When I register for conferences or meetings or that sort of thing, I'm often asked to fill out a company name. I write in "Gluejar Inc.", because I happen to be President of that New Jersey Corporation. So I get a preprinted badge that says my name and the company name right beneath it. I engage people in conversation and they start staring at my badge.
"'Gluejar' I haven't heard of that company. What does it do?" they ask me.
"Nothing." I usually say.
There's usually a nervous chuckle as they wait for the punch line, but there isn't any. "I'm sort of on sabbatical" I say. Or "I've been blogging a lot recently". Or even "I'm not really gainfully employed".
Sometimes, instead of "Nothing", I'd say "It's a slumber-mode start-up" which seemed to make people think I had a team of engineers secretly designing high-tech beds.
One friend says I'm "a gentleman of leisure".
My son has been pestering me to take up farming. He comes home and asks "How was non-work today, Dad?"
Sometimes I tell the true story of Gluejar:
Almost four years ago, I sold a linking technology business I started in 1998. It was called Openly Informatics, Inc.. The buyer (OCLC), being a non-profit (401(3)c) corporation, chose not to acquire the corporate entity, but merely all of its business and (non-cash) assets, including me. I had to keep the company to fulfill contractual obligations. But since one of the assets they were buying was the name of the corporation, I had to get a new name for the company.
I called in my high-cost naming consultant (the aforementioned son, then 11) and asked for name ideas. He asked what the company would do, and I told him that for a while it would just be a container of cash, but that in the future, who knew? I liked doing things that made connections, that put things together, so maybe he could think of a name with that sort of connotation. He suggested "Goo-jar". I liked that, it seemed sticky, and jars are packages for java applications, so that part was both containerish and softwarish.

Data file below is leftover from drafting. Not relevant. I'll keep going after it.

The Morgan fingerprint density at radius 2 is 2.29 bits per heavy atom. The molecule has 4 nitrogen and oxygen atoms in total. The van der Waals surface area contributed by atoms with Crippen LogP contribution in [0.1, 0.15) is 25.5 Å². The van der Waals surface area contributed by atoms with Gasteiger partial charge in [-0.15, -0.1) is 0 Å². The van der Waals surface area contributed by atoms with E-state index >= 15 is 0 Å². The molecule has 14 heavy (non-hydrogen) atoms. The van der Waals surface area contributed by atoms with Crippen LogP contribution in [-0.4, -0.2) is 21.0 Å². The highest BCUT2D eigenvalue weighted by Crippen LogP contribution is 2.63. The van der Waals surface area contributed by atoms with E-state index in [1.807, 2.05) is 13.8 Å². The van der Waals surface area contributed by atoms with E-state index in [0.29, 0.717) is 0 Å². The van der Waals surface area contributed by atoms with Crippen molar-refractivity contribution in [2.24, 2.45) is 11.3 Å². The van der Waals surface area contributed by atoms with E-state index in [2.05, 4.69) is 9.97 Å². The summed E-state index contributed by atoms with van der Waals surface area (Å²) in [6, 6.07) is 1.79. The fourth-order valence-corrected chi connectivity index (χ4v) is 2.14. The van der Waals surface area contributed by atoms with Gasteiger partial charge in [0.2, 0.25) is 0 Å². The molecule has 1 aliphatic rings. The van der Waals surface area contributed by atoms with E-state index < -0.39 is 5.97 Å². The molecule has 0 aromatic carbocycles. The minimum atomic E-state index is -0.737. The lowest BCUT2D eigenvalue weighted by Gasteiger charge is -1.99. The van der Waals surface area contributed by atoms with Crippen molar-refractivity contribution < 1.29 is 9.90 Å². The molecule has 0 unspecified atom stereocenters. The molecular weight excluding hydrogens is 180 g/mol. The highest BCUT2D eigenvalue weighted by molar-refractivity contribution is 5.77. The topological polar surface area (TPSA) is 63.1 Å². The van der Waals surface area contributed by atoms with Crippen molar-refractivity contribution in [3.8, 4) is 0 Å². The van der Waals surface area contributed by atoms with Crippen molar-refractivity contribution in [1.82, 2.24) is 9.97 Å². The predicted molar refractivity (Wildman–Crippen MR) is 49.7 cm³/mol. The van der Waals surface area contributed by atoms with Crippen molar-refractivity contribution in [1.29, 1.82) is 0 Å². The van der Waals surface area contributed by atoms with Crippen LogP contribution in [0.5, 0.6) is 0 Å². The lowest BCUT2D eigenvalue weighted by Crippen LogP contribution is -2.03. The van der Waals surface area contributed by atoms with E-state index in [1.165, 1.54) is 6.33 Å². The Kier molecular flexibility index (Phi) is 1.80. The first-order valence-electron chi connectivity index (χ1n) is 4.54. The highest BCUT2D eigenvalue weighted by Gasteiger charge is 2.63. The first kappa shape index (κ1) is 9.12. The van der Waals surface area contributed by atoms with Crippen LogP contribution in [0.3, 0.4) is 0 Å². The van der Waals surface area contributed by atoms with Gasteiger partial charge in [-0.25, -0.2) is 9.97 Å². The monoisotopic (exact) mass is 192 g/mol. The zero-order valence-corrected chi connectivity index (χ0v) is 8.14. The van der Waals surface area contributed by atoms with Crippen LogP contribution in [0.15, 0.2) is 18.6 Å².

I did some googling to see if I could get "goo-jar.com", but I found that "goojar" was an alternate spelling of Gujar, an Indian ethnic group, so we made the name even stickier and settled on "Gluejar".
A little more than three years later, it was time for me to move on. Initially, I thought I might restart Gluejar right away, but I soon thought better of it. I decided that everything would be much simpler (and a whole lot more fun!) if I waited 9 months until certain commitments expired.
Instead, I started studying technologies, industries, and issues and writing about them on the blog. I started twittering! I went to meetups, conferences and workshops. I went inside a Federal Courtroom! I even did a harvest of purple amaranth.
So now it's time for me to get serious about deciding what to do next. In the next month or two, I plan to write about the directions I'm considering. Some of them involve reactivating Gluejar, some of them don't. I don't really believe that startup ideas can be stolen, so I'll to write about as many of my ideas as I can. I like building things, and the first step in building on an idea is spreading it around.